Ah, the joys of living in a foreign country!
William's post about Darlie toothpaste immediately made me think of one of Hungary's "most racist products" -- a line of cough drops called . . .
This kind of makes sense because the original Negro cough drop is black. Hence, Negro is supposed to be a reference to a color, not a person. As in color-color, not skin color.
Actually, the Negro cough drop is named after its inventor, the Italian confectioner, Pietro Negro, who was not a negro, but an Italian -- you know, one of them olive-skinned motherXXXXXX's.
Of course, the word negro was still perfectly acceptable a few decades ago. For example, when I was kid, I remember seeing public service announcements on television for an organization that called itself The United Negro College Fund.
Yo! Did I just put KFC and the UNCF in the same sentence? I must have unconscious bias issues, for real. Better sign me up for some unconscious bias training.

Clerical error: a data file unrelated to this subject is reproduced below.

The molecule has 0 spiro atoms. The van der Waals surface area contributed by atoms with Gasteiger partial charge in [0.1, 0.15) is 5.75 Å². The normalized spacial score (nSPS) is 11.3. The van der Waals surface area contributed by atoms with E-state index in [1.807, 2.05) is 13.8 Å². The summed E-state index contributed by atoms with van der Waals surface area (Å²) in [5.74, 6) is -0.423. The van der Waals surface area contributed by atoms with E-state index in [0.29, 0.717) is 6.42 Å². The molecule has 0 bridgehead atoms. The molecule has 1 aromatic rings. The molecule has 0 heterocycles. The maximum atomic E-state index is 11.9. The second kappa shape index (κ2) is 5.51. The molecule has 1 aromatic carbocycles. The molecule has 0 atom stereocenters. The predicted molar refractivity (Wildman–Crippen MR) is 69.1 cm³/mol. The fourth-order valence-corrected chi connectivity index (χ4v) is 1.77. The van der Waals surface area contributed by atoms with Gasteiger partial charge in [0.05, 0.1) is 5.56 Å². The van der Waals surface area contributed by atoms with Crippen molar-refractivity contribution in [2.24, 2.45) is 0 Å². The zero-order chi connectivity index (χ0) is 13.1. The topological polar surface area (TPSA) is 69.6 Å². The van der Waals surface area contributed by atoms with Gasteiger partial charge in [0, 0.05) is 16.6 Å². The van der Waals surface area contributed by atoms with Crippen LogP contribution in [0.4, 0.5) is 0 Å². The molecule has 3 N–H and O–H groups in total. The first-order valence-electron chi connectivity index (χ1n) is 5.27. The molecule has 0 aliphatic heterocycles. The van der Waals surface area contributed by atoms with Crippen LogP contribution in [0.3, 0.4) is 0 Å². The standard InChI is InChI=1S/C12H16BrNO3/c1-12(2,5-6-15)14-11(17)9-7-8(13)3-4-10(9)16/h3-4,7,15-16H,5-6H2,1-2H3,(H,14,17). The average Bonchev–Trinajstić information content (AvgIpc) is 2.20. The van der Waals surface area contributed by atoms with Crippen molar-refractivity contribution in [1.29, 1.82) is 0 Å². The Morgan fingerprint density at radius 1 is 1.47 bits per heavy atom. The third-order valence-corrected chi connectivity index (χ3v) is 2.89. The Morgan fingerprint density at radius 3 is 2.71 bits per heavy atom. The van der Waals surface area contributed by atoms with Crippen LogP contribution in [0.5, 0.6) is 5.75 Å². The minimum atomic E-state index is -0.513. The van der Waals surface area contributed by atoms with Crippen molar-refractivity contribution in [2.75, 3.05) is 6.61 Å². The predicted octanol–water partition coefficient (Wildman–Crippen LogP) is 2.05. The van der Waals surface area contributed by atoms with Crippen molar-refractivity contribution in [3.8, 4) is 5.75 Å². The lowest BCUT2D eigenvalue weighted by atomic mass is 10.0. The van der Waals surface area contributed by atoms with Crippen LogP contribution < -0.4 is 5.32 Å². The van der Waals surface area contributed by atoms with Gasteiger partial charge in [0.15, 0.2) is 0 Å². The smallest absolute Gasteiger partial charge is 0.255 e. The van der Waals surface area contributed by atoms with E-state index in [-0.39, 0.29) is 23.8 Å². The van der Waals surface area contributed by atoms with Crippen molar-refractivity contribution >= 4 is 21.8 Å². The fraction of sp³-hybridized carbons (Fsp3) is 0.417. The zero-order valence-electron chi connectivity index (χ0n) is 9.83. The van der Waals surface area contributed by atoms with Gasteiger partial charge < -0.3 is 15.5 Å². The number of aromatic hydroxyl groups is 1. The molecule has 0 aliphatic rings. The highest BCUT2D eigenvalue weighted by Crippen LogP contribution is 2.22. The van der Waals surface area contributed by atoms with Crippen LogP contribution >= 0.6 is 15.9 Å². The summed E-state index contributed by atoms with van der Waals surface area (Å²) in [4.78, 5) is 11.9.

Getting back to Negro cough drops, the product is marketed as "the throat's chimney sweep", which helps explain the image of the chimney sweep on the upper left of the package.
As everyone knows, chimney sweeps are also quite black -- not black as in black people, but black from soot, you know, from the dirty chimneys. The black on Hungarian chimney sweeps -- who are mostly white, except for the Roma ones, but we won't go there in this post -- is not intended to be offensive, it just sort of happens, you know, because of the job, which is definitely not racist.
Anyway, the innocent origin of the product's name is lost on most foreigners. Case in point, the American rapper Curtis James Jackson III -- more popularly known as 50 Cent -- who in 2012 found the cough drops offensive enough to photograph and post on some social media site or other.
Fiddy also mistook the chimney sweep on the package for a stylized image of a hanged black man.
So much for taking Fiddy to the candy shop . . .